Fri, 8 Feb 2013
Distributed Denial of Service attacks, or DDoS attacks, are a relatively common phenomenon for data centre clients. They are a means of denying a computer, usually a web server, the resources it needs to do its job of serving web pages and other data over the Internet. This denial can be done in a number of ways. The most common forms involve an attempt to saturate or overload either the bandwidth available to a server or the available web sessions a web-server can handle, thereby denying those resources to legitimate requests.
Victims of DDoS attacks are many and varied. Any high profile website is vulnerable
Political parties, government and military web-sites, banks and e-payment services are all vulnerable, as was proved by the well known Anonymous attack on Visa.com. Betting companies such as William Hill, Betdaq and Totalbethave become known victims of extortion from Mafia-like like groups who threaten to direct attacks at their websites during critical periods, such as major football matches or horse racing events.
Taking out well known websites is one of the ways we come to know about an attack. More often, however, attacks are visible through bandwidth flow analysis reports and alerts, such as those provided by Netflow Analyzer – see the video below for a quick understanding of how this works. ISPs will often see these sudden bursts on their network and in the majority of cases will simply ignore them as the attack will not be severe enough to warrant any action.
DDoS attacks manifest in a number ways and are often achieved as a result of malware or trojans being used to send requests to a target IP. Computers infected with these programs are coordinated to simultaneously flood a target IP (or IPs) with requests.
The distributed nature of the problem is one of the main reasons why DDoS attacks can be so difficult to deal with. This simple diagram reveals how a single computer can manage a network of handlers and from there, many thousands of compromised PCs, to be able to control an attack:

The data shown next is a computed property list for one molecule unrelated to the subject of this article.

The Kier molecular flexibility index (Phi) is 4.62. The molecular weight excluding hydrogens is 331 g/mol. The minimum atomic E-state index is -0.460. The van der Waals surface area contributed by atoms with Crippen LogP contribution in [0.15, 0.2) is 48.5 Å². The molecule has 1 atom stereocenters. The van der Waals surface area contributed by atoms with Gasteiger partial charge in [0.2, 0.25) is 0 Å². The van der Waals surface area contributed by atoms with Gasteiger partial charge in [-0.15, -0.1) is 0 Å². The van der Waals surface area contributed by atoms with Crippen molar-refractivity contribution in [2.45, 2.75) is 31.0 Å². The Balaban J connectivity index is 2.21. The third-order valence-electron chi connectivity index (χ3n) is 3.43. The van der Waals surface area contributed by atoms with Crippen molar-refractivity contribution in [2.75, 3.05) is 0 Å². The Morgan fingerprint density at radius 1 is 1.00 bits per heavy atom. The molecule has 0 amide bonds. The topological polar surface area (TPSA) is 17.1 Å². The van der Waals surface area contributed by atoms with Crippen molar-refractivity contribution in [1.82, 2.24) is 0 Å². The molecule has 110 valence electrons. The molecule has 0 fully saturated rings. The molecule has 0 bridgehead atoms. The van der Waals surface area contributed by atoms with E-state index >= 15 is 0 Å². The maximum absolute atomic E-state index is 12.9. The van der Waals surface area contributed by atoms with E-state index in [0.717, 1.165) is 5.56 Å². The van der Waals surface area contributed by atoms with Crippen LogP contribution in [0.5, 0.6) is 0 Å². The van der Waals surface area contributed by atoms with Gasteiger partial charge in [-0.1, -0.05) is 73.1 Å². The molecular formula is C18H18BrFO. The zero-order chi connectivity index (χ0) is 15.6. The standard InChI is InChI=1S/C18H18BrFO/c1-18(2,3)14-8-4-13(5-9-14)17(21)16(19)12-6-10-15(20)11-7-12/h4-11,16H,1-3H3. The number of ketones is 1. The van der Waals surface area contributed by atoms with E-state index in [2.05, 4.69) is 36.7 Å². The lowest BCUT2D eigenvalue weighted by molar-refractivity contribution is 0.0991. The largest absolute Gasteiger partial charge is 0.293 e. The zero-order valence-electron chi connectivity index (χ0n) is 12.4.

Many attacks fail in the process as the resources mentioned above, bandwidth and web-sessions, are, by design, in ample supply or are themselves widely distributed. However, DDoS attacks are becoming more common and increasingly successful.
A significantly powerful attack can also cause an ISP network as a whole to degrade due to excessive bandwidth demands. So how does an ISP mitigate these extreme situations?
For ISPs, with potentially 1000s of other customers to consider, sometimes it is simply better to sacrifice the target IP for the greater good, make it disappear from the network, and thereby avoid the associated malicious traffic directed towards it. This sacrifice of a target IP is known as blackholing or null routing.
Such a powerful attack can also cause an ISP network as a whole to degrade due to excessive bandwidth demands
To achieve successful blackholing, the downstream ISP must have the ability to direct it's upstream ISP to stop forwarding any 'attack' packets destined for the target IP onto its network. The upstream ISP simply drops the packets - blackholes them - before they reach the downstream ISP.
Blackholing effectively completes the DDoS by making the targeted IP unreachable from other ISP up-streams, but removes the effects of the malicious traffic from the network, thus allowing normal service. Blackholing is a simple, effective solution but also a last resort. Although the network as a whole is spared, the target IP is now off-line and the DDoS has triumphed.
Blackholing is a simple effective solution but also a last resort
Yet, other options exist depending on the profile of the attack. If, for example, the source of DDoS service requests is less distributed, firewall filters can be used. In other words, if there are identifiable source IPs which are either creating all or a large part of the offending service requests, then it may be possible to filter these IPs at the network edge or ingress points. Firewall filtering works well in these situations so long as bandwidth resources are not saturated external to the firewall.
All the same, DDoS attacks are tricky to block quickly through firewalling without some kind of automation. ISPs can benefit from the addition of an automation bridge between network flow analysis and firewall filters. Again, however, the size of attack will always be a concern and black-holing may still be necessary.
Perhaps the most effective way to deal with DDoS assaults is to sign up to a professional DDoS mitigation service such as Akamia's DDoS Defender. Interestingly, Akamai's fascinating Real-Time Web Monitor reveals that the UK is a fairly safe area in DDoS vulnerability terms by global comparison:
DDoS mitigation services work through intercepting BGP route advertisements from their clients and 'cleansing' or 'scrubbing' inbound traffic. In other words, they act as a huge inbound firewall for customers running BGP networks (for more on BGP networks, see this earlier blog). DDoS mitigation services are notoriously expensive and range from proactive (more expensive) to reactive (less expensive but requires manual intervention and takes longer to mitigate). However, if your site is vulnerable and uptime critical, mitigation services are your best bet.